OK, first and foremost for those of you looking for Heather today don't be dissuaded: we switched days so that she could do the Feminist Award Round-Up for women in the other academy.
Picking up--in some ways--where Heather left off, I'm writing today about the F-Bomb. No, not this one. I'm talking about feminism. I'm also talking about women, specifically women writers and readers, as well as readers of women writing.
A few weeks ago Vida: Women in the Literary Arts posted what is now being referred to as The Count. Simply put, The Count, compiled by Amy King, is an easy to read blue and pink pie chart that details the percentage of male and female writers reviewed in major (US) publication. It is hard to ignore the results. Bloggers have responded to The Count at the The New Republic, The New York Times Arts Beat, The Guardian, and many others which I will list (with links) below. The Editors at Vida have been diligent in keeping a list of responses, and have this to say about gender imbalance, representation, and the glass ceiling:
While the Count seems to quantify what many women have privately suspected for some time—that male writers take up most of the space in established literary venues in the States and in Britain—the much thornier question our literary community needs to ask is why. We at VIDA know these numbers bring up a complicated set of issues that deserves much more than a superficial response.
I became aware of The Count via Lemon Hound, a blog originated by Canadian poet and writer Sina Queyras and now run by a collective of writers including Queyras herself. Queyras also calls for a serious response to these imbalances. In addition to asking why they happen, she offers some very clear suggestions for women writers. (Go here for the full how-to's):
1) An all women's issue is not the answer
2) Demand a more vigorous and diverse literary weave
3) Make a path for female intellectuals
4) Don't let the bastards make you bitter
5) The art of pitching isn't hard to master
6) Biggen your ideas and aims straight at the cannon
I love these suggestions for their practicality, for their refusal to compromise, and for the their unwavering focus on women writing, or, as the case may be, not writing. For, in an interesting alignment of RSS feeds, the same week I read about The Count I also saw two posts on feminism. At the Ms. blog Paula Kamen posts what she calls her '(very incomplete) feminist poetry syllabus for 2011,' and in Canadian Notes and Queries Nicole Dixon writes about "The Other F-Word: The Disappearance of Feminism From Our Fiction." Kamen's post is about creating a feminist poetry reading list for herself because she "realized last weekend that I owe it to myself to finally update my poetry knowledge past the Reagan years–and make a new, admittedly very incomplete, syllabus for myself for 2011." Dixon's is both a critique of the waning feminist movement in Canada, and a critique of the dearth of feminist writing published by mainstream presses. Here's an excerpt from the opening of Dixon's article:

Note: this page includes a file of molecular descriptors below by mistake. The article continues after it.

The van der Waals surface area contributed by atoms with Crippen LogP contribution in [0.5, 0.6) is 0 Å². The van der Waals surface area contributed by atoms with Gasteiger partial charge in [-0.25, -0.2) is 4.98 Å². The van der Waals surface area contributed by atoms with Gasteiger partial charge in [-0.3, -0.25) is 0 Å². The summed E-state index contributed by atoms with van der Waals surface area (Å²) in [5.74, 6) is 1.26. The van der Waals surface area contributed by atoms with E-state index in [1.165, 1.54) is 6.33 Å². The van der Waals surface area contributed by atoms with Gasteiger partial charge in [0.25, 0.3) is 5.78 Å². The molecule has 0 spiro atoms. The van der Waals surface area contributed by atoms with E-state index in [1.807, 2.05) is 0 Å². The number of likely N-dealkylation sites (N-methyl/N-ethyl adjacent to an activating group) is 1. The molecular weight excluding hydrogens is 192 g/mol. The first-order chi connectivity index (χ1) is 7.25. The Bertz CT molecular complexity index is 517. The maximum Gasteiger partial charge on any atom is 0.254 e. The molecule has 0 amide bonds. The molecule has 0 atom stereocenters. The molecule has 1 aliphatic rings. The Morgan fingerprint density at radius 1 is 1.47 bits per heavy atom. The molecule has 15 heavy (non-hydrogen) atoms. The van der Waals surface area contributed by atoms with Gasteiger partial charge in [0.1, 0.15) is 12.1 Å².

"Two months before Canada was to host the G8 and G20 leaders in Toronto, Conservative senator Nancy Ruth told women’s equality rights groups to “shut the fuck up” about abortion. Of greater concern than the fact that Ruth, a self-proclaimed, pro-choice feminist, would make such threatening comments, was the little reaction they garnered and their seeming lack of consequence. Obedient Canadians that we are, we did shut the fuck up about abortion. An anti-Ruth Facebook campaign fizzled out, and only a handful of bloggers complained. That’s because, in 2010, “feminism” is a more incendiary f-bomb than “fuck.” Except on the few university campuses that have yet to rebrand or discontinue Women’s Studies courses, feminism has almost disappeared from not only our conversations, but also from our literature, particularly long-form fiction."
While I take some issue with parts of Dixon's article I read her central point as both a Canadian corollary to The Count, and an incisive call that might well be picked up by following some of Queyras's suggestions. Moreover, I noticed that both Dixon and Kamen drop the f-bomb--feminist--while Vida and Queyras don't. Let me pause and say that I don't think this is a problem per se: Vida is calling attention to inequalities happening to women who may or may not call themselves feminists, and Queyras is calling for women to write, to rattle the bars, and to make way for themselves and other women. The point here is that while dropping the f-bomb isn't a new issue, it is still a pressing and a present one.
I am a feminist. I teach feminist theory, poetry and poetics, and I practice consciousness-raising as a pedagogical method. I am learning, also, to pluck up my courage and create or join networks. But I *do* have trouble when it comes to writing. I'm only just learning how to pitch ideas instead of waiting for that mystical day when someone approaches me and asks for my opinion. And yes, I do really often feel like there are smarter folk in the room than me. I'm loving working on making way for other female intellectuals though (ask me about a conference I'm planing!)
When is the last time you dropped the F-bomb? Where is the feminist movement in Canada--or your context-- in your experience? Big questions, yes, but ones that require big conversations as well.
List of responses to The Count compiled by Vida: